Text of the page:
July 2014
Volume 55, Issue 7
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Glaucoma  |   July 2014
Intraocular Pressure and Associated Factors in Children: The Shandong Children Eye Study
Author Affiliations & Notes
  • Wen Jun Jiang
    Eye Institute of Shandong University of Traditional Chinese Medicine, Jinan, Shandong, China
  • Jian Feng Wu
    Department of Ophthalmology, Shandong University of Traditional Chinese Medicine, Jinan, Shandong, China
  • Yuan Yuan Hu
    The Second Affiliated Hospital of Shandong University of Traditional Chinese Medicine, Jinan Shandong, China
  • Hui Wu
    Eye Institute of Shandong University of Traditional Chinese Medicine, Jinan, Shandong, China
  • Wei Sun
    The Second Affiliated Hospital of Shandong University of Traditional Chinese Medicine, Jinan Shandong, China
  • Tai Liang Lu
    The Second Affiliated Hospital of Shandong University of Traditional Chinese Medicine, Jinan Shandong, China
  • Xing Rong Wang
    Eye Institute of Shandong University of Traditional Chinese Medicine, Jinan, Shandong, China
  • Hong Sheng Bi
    Eye Institute of Shandong University of Traditional Chinese Medicine, Jinan, Shandong, China
  • Jost B. Jonas
    Department of Ophthalmology, Medical Faculty Mannheim of the Ruprecht-Karls-University Heidelberg, Germany
  • Correspondence: Hong Sheng Bi, Eye Institute, Ying Xiong Shan Road No. 48, Shi Zhong District, Jinan, Shandong, China; hongshengbi@126.com
Investigative Ophthalmology & Visual Science July 2014, Vol.55, 4128-4134. doi:10.1167/iovs.14-14244
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      Wen Jun Jiang, Jian Feng Wu, Yuan Yuan Hu, Hui Wu, Wei Sun, Tai Liang Lu, Xing Rong Wang, Hong Sheng Bi, Jost B. Jonas; Intraocular Pressure and Associated Factors in Children: The Shandong Children Eye Study. Invest. Ophthalmol. Vis. Sci. 2014;55(7):4128-4134. doi: 10.1167/iovs.14-14244.

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      © ARVO (1962-2015); The Authors (2016-present)

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Abstract

Purpose.: We examined the distribution of intraocular pressure (IOP) and its associated factors in children.

Methods.: Using a random cluster sampling from kindergartens, primary schools, and junior and senior high schools from rural Guanxian County and the city of Weihai, the school-based cross-sectional Shandong Children Eye Study included children aged 4 to 18 years. All participants underwent an ocular examination, including ocular biometry, cycloplegic refractometry, and noncontact tonometry.

Results.: Mean IOP was 17.6 ± 2.7 mm Hg (range, 10–28 mm Hg). The IOP increased up to an age of 10 years and subsequently decreased with older age. In multivariate regression analysis, higher IOP was associated with female sex (P < 0.001; standardized correlation coefficient β, 0.06; regression coefficient β, 0.34; 95% confidence interval [CI], 0.18, 0.50), higher body mass index (P < 0.001; correlation coefficient β, 0.09; regression coefficient β, 0.07; 95% CI, 0.04,0.09), younger age (P < 0.001; correlation coefficient β, −0.15; regression coefficient β, −0.13; 95% CI, −0.17,−0.10), maternal myopia (P < 0.001; correlation coefficient β, 0.05; regression coefficient β, 0.34; 95% CI, 0.15,0.53), and more time spent indoors with reading/writing (P = 0.002; correlation coefficient β, 0.05; regression coefficient β, 0.07; 95% CI, 0.03,0.11), and with the ocular parameters of longer axial length (P < 0.001; correlation coefficient β, 0.14; regression coefficient β, 0.29; 95% CI, 0.21,0.37) and smaller corneal horizontal diameter (P < 0.001; correlation coefficient β, −0.06; regression coefficient β, −0.31; 95% CI, −0.46,–0.15).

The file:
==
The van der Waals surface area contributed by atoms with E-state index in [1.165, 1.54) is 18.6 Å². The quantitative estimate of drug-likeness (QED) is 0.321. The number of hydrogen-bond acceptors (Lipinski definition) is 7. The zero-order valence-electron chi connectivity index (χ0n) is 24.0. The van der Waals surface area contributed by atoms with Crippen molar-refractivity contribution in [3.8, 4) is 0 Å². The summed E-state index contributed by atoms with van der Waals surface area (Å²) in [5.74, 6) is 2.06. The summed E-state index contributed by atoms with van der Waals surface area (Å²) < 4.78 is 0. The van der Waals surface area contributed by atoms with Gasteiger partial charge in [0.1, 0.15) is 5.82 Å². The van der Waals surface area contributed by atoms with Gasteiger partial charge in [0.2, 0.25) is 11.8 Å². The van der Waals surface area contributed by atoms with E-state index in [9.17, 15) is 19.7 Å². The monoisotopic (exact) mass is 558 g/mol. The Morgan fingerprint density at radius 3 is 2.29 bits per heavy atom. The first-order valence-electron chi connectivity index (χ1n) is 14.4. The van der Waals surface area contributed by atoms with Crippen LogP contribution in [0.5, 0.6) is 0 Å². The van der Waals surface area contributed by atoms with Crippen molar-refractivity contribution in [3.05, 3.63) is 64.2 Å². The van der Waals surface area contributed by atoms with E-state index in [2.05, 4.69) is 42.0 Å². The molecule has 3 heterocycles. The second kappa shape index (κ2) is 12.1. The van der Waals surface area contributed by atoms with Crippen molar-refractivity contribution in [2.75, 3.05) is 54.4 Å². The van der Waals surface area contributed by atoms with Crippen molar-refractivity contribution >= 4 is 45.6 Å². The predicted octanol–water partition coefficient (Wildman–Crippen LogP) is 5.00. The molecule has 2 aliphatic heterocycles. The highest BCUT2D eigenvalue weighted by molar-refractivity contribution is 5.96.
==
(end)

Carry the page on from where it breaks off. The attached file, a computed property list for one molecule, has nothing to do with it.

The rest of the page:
Conclusions.: In children aged 4 to 18 years, IOP showed an M-shaped association with age. Higher IOP was associated with the nonocular parameters of female sex (P < 0.001), higher body mass index (P < 0.001), younger age (P < 0.001), maternal myopia (P < 0.001), and more time spent indoors with reading/writing (P = 0.002), and with the ocular parameters of longer axial length (P < 0.001) and smaller corneal horizontal diameter (P < 0.001).

Introduction
Ocular physiology and pathophysiology is connected strongly with the intraocular pressure (IOP), which has been defined as the transcorneal pressure difference. 1 Numerous previous studies have addressed the distribution of IOP in the adult population of various ethnicities, the parameters associated with IOP measurements, and the factors associated with IOP. 27 Relatively little information, however, has been available on the IOP in children, IOP distribution in relation to age and growing eye size in the children, dependence of the IOP measurements on various variables, and definition of abnormally low or abnormally high IOP values. 816 Most of these previous studies on IOP in children were hospital-based investigations on a relatively small number of children, and often, a multivariate analysis was not performed or did not contain the majority of known factors associated with IOP. We, therefore, conducted this school-based study on children for a rural region and an urban region, measured the IOP, and correlated the measurements with general demographic variables, data on the development of myopia, and ocular biometric data. 
Methods
The Shandong Children Eye Study was a school-based cross-sectional study performed in Shandong province in coastal Eastern China. The Ethics committee of the Eye Institute of the Shandong University of Traditional Chinese Medicine, and the local Administration of the Education and School Board approved the study, and the parents or guardians of the children gave written consent, according to the Declaration of Helsinki. The study was conducted in the city of Weihai in the Eastern part of Shandong and in the rural areas of Guanxian in the Western region of Shandong. The Shandong is a relatively highly developed province. All schools in Weihai and Guanxian were selected randomly to be sampled in our study, and were stratified by grade and classes from each level. Based on the inclusion criterion of an age between 4 years to 18 years, 6364 children were eligible to take part in the study. The study has been described in detail recently. 17